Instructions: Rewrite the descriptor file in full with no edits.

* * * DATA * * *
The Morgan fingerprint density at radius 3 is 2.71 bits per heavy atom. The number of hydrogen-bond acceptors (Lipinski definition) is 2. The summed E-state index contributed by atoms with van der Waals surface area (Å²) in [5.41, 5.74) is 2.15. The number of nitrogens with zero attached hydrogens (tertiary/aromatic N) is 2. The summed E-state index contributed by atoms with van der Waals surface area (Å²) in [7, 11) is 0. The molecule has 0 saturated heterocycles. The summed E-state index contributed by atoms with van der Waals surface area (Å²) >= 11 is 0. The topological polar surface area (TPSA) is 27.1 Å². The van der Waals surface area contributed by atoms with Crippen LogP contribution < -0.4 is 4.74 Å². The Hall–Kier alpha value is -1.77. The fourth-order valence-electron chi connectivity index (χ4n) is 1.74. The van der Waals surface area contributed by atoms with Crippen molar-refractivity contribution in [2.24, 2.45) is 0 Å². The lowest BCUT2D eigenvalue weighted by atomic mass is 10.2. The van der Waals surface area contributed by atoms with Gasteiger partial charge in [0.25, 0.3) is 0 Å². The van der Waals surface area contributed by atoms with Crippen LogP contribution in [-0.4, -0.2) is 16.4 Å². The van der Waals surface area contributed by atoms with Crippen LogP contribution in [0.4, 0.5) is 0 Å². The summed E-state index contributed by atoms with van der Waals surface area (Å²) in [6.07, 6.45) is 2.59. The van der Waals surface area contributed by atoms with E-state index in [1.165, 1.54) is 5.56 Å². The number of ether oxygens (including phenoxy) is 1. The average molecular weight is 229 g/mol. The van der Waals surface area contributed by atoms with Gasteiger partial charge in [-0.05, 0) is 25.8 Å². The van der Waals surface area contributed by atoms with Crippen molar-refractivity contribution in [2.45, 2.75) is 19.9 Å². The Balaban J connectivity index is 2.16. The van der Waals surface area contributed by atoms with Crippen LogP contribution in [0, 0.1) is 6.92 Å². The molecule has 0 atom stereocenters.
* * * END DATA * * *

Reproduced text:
The Morgan fingerprint density at radius 3 is 2.71 bits per heavy atom. The number of hydrogen-bond acceptors (Lipinski definition) is 2. The summed E-state index contributed by atoms with van der Waals surface area (Å²) in [5.41, 5.74) is 2.15. The number of nitrogens with zero attached hydrogens (tertiary/aromatic N) is 2. The summed E-state index contributed by atoms with van der Waals surface area (Å²) in [7, 11) is 0. The molecule has 0 saturated heterocycles. The summed E-state index contributed by atoms with van der Waals surface area (Å²) >= 11 is 0. The topological polar surface area (TPSA) is 27.1 Å². The van der Waals surface area contributed by atoms with Crippen LogP contribution < -0.4 is 4.74 Å². The Hall–Kier alpha value is -1.77. The fourth-order valence-electron chi connectivity index (χ4n) is 1.74. The van der Waals surface area contributed by atoms with Crippen molar-refractivity contribution in [2.24, 2.45) is 0 Å². The lowest BCUT2D eigenvalue weighted by atomic mass is 10.2. The van der Waals surface area contributed by atoms with Gasteiger partial charge in [0.25, 0.3) is 0 Å². The van der Waals surface area contributed by atoms with Crippen LogP contribution in [-0.4, -0.2) is 16.4 Å². The van der Waals surface area contributed by atoms with Crippen LogP contribution in [0.4, 0.5) is 0 Å². The summed E-state index contributed by atoms with van der Waals surface area (Å²) in [6.07, 6.45) is 2.59. The van der Waals surface area contributed by atoms with E-state index in [1.165, 1.54) is 5.56 Å². The number of ether oxygens (including phenoxy) is 1. The average molecular weight is 229 g/mol. The van der Waals surface area contributed by atoms with Gasteiger partial charge in [-0.05, 0) is 25.8 Å². The van der Waals surface area contributed by atoms with Crippen molar-refractivity contribution in [2.45, 2.75) is 19.9 Å². The Balaban J connectivity index is 2.16. The van der Waals surface area contributed by atoms with Crippen LogP contribution in [0, 0.1) is 6.92 Å². The molecule has 0 atom stereocenters.